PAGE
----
How to have a Beautiful Voice ( Or How to Try having One)

Take care of your voice, though not everyone may like it (photo from

I have always been fond of singing, but unfortunately, the feeling isn’t mutual. I would often spend Friday nights (or weekends) bullying everyone to give me the microphone in rockband and sing-along sessions in videoke bars.  My friends have this running joke that I do a lot of self-study, but singing (or carrying a tune  correctly, mind you) is not one of them.  If Anne Curtis can get away with it, so can I.

Someday, I will have the courage to enroll in one of the classes I’ve always  dreamed of attending – voice lessons. For now, I invoked the help of the everyone’s reliable friend, Mr. Google and found some ways on how to take care and improve one’s singing prowess.  Most of them are easy to do if you’re  determined and disciplined and these precautions are not only applicable for those who sing but also for those whose job entails a lot of speaking (sales people, teachers, presenters, actors, call center reps, radio jocks etc.)

Take care of your voice, though not everyone may like it (photo from
Take care of your voice, though not everyone may like it (photo from

Here are some steps on how you can take care of your voice:

  • Try your best to maintain good general health. Avoid viral colds by avoiding the virus itself.  A regimen of washing hands has been shown to reduce the transmission of cold viruses. If your doctor recommends it, take Vitamin C supplements or zinc lozenges.
  • Try not to get too stressed when things don’t go the way you expect them to be.  Emotional and physical stress both contribute significantly to vocal distress. Exercise regularly but avoid extensive power weight lifting as this will place some wear on the vocal folds.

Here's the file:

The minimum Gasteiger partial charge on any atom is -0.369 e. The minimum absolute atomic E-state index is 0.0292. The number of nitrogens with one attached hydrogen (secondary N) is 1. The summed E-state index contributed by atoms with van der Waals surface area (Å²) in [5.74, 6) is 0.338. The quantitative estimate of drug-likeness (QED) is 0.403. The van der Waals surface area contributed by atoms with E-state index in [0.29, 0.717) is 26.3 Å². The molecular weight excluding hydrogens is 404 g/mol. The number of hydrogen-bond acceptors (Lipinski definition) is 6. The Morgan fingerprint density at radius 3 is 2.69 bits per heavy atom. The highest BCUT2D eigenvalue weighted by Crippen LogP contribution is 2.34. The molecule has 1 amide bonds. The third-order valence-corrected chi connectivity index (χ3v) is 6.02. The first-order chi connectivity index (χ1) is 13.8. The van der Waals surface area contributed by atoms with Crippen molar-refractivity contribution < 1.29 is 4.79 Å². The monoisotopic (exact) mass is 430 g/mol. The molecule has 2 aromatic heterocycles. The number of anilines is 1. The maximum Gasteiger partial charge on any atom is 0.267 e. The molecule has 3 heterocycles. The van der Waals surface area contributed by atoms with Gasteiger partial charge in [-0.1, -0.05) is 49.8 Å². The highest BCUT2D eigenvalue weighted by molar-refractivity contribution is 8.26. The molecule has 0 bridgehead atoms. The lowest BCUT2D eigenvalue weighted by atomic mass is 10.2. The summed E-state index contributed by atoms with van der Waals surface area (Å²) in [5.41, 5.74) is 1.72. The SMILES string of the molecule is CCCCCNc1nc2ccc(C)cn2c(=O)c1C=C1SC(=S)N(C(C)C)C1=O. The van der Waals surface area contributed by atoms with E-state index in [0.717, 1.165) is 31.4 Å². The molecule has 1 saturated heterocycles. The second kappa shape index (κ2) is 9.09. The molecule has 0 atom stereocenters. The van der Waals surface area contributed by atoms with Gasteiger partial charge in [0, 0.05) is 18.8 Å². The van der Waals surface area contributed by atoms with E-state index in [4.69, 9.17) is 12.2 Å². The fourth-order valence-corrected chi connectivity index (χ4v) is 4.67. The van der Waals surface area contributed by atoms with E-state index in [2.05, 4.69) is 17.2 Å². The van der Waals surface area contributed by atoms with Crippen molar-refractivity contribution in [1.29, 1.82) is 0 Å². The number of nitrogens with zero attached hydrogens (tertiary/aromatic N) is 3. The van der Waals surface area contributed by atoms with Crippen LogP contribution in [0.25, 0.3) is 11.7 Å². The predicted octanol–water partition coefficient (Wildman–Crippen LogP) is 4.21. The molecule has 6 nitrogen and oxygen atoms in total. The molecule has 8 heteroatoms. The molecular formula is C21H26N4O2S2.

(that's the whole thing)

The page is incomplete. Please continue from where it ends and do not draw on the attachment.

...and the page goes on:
• If the body needs to exercise, so do your vocal chords. Before singing or using your voice strenuously or in unusual ways (public/dramatic speaking), do some vocal warm-ups. As with any physical activity, the warm-up should proceed from general stretching to less strenuous to more strenuous usage. Loud volume and high range are the most strenuous, therefore, begin in the mid-range with easy production. Every voice is different, but 7-10 minutes of warm-up is usually the minimum.
  • Avoid smoking. Cigarettes, cigars, and pipes are not only bad for your heart and lungs but will have debilitating effect on your vocal tract. With smoking you don’t only harm yourself, the others around you as well. Avoid other irritant inhalants, i.e., marijuana.  Avoid breathing smoggy, polluted air, i.e., car exhausts, smoky bars and lounges when you are vocally tired.
  • Avoid dry, artificial interior climates. Laryngologists recommend a humidity level of 40-50%. Much body moisture is lost while breathing air in low humidity climates like those in air-conditioned or heated rooms (routinely 10-20% moisture), cars and buses.
  • Avoid shouting, screaming, loud laughter, and heavy throat clearing. Necessary coughing and sneezing should be as gentle and as non-vocal as possible.